Philips AirFryer Review & Giveaway
Philips provided unit for giveaway
Philips AirFryer Review
We have a deep fryer that’s been sitting unused for three years. It used to get lots of action, homemade french fries, homemade potato chips, crispy egg rolls. But these days, the only thing I deep fry is the egg rolls – and it’s easier for me to deep fry those in a wok than it is in the machine.
For the past 5 years, we’ve used the T-Fal ActiFry, which uses hot air, rotating paddle and minimal oil (1 tablespoon for 2 pounds of potatoes) to cook healthier fries, chips, wings and even Brussels sprouts!
Philips sent an AirFryer, which is similar in concept, for us to review. How does it stack up against the ActiFry?
The AirFyer is beautifully designed, sits upright and shaped like a coffeemaker with a pot belly. I like it’s smaller counter footprint, making it easier to store in the pantry and taking up less space on the counter. Plus, it’s not bad looking if you keep it on the counter – nice and sleek design.
While the ActiFry has a moving paddle to stir and move the food around, the AirFryer does not. If you have more than one layer of food (like fries) in the AirFryer basket, you need to open and pull out the basket, give it a good shake or stir several times during cooking.
However – because the Actifry’s paddle continuously rotates (there’s no way to stop the rotation), it’s only good for food that can withstand constant motion (like fries, shrimp, wings). Not good for a whole chicken, frittata or rack of lamb. This is where the AirFryer shines. Roasting a whole chicken is easy – just plop the bird into the basket and set the timer.
One thing that is difficult for BOTH machines – adapting recipes or package instructions (if you use frozen foods) to cook in these appliances. It’s trial and error – food cooks much faster in circulating hot air than in the oven.
My Mom also took the AirFryer for a spin. She purchased some small fish fillet, brushed the fish with just a tiny bit of cooking oil. Normally, she would pan fry the fish, in batches on the stove.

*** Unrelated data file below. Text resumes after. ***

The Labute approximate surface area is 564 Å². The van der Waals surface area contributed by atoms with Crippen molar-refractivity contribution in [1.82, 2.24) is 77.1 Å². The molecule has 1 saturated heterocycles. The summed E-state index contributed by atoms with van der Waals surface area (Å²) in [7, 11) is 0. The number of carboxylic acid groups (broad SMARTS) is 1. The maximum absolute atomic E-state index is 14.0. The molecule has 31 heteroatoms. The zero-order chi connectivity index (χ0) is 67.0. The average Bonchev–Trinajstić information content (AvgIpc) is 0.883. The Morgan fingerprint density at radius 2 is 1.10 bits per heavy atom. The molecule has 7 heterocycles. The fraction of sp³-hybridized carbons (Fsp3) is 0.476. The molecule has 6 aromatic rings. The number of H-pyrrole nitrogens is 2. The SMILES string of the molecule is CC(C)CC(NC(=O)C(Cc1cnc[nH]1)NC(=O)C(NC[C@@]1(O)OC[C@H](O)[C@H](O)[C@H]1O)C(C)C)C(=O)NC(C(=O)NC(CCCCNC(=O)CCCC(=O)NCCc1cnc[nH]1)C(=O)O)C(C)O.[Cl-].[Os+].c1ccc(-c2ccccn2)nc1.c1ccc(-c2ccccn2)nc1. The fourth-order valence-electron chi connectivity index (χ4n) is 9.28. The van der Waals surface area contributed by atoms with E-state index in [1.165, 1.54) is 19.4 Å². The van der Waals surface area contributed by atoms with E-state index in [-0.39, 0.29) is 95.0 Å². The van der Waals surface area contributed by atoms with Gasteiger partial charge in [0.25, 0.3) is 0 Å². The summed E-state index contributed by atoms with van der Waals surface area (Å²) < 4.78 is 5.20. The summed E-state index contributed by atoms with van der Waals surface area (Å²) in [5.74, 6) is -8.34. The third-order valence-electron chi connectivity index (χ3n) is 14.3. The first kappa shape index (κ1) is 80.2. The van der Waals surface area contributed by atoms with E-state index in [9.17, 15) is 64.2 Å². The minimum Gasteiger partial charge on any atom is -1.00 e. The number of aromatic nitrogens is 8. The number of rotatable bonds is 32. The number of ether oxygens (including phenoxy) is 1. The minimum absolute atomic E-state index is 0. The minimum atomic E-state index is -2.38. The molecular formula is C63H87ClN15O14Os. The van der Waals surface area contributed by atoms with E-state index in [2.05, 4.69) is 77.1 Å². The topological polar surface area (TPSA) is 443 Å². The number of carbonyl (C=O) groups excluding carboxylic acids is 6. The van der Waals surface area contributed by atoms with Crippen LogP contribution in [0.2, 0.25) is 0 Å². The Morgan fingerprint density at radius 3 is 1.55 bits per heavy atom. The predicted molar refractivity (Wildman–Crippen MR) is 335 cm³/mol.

The AirFryer performed beautifully. Crispy skin. Minimal mess (basket goes in the dishwasher) and no greasy splatter on her stovetop. So much healthier than deep frying or pan frying!
The controls on the AirFryer are easy to use – just the basic settings for temperature and time. My ActiFry was a pain in the butt to adjust – only one temperature setting and one button for timer (no up/down, so you had to scroll through the numbers if you missed your target).
The AirFryer can bake as well, though we haven’t tried this yet. Philips has three recipe booklets that feature American favorites, Asian specialities and Indian recipes.
While the promotional video from Philips shows cooking steak and shrimp in the AirFyer, I find that steak is easier to cook and tastes better on my cast iron pan (or BBQ grill) — and the shrimp is easier to control/prevent overcooking in on my stove. Unlike the ActiFry, the AirFyer lacks a transparent window to monitor your food.
I suggest using the AirFryer for food items like whole chicken (cooking time based on weight of chicken), traditional fried stuff (nuggets, fries) or baked items (turnovers, Char Siu Roast Pork — see below). Our next test will be Mom’s Crispy Spring Rolls.
Coincidentally, I was at the HSN offices two weeks ago, and sat down for an hour with one of the executives in charge of product and talent. We talked about both units (they have sold both on their show) and I raved about the AirFyer.
ActiFry or AirFyer? AirFyer wins for more evenly cooked food, larger variety of recipes that you can make, smaller counter footprint and ease of use. ~Jaden
Philips AirFryer BBQ Pork Char Siu Recipe
1.25 pounds pork butt, cut into 2″ strips
4 cloves garlic, finely chopped
1 tablespoon cooking oil
Char Siu Marinade/Sauce
2 tablespoon maltose (or corn syrup)
1 teaspoon baking soda
3 tablespoon sugar
4 tablespoons hoisin sauce
3 tablespoon soy sauce
2 tablespoon Chinese rice wine
2-4 drops red food coloring (optional)
1 teaspoon five-spice powder
4 teaspoon sesame oil
1. In a small saucepan, add all of the marinade ingredients and whisk on medium-low heat until sugars has dissolved. Let cool completely. Reserve half of the marinade for cooking.
2. In a gallon-sized resealable bag, marinate the pork with the other half of the cooled marinade, along with the garlic for at least 8 hours in the refrigerator.
3. Preheat the AirFryer to 390F for about 5 minutes. Drain the char siu and discard the marinade. Pat dry and brush on the cooking oil. Place the pork in the AirFryer basket. Set timer for 10 minutes. Roast the char siu until golden reddish brown. During cooking, brush the reserved, unused marinade/sauce onto the char siu.
4. Lower the temperature to 320F and roast the char siu until perfectly charred.
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Phillips AirFryer Giveaway
Giving away one Phillips AirFryer HD9220.
Congratulations to our winner!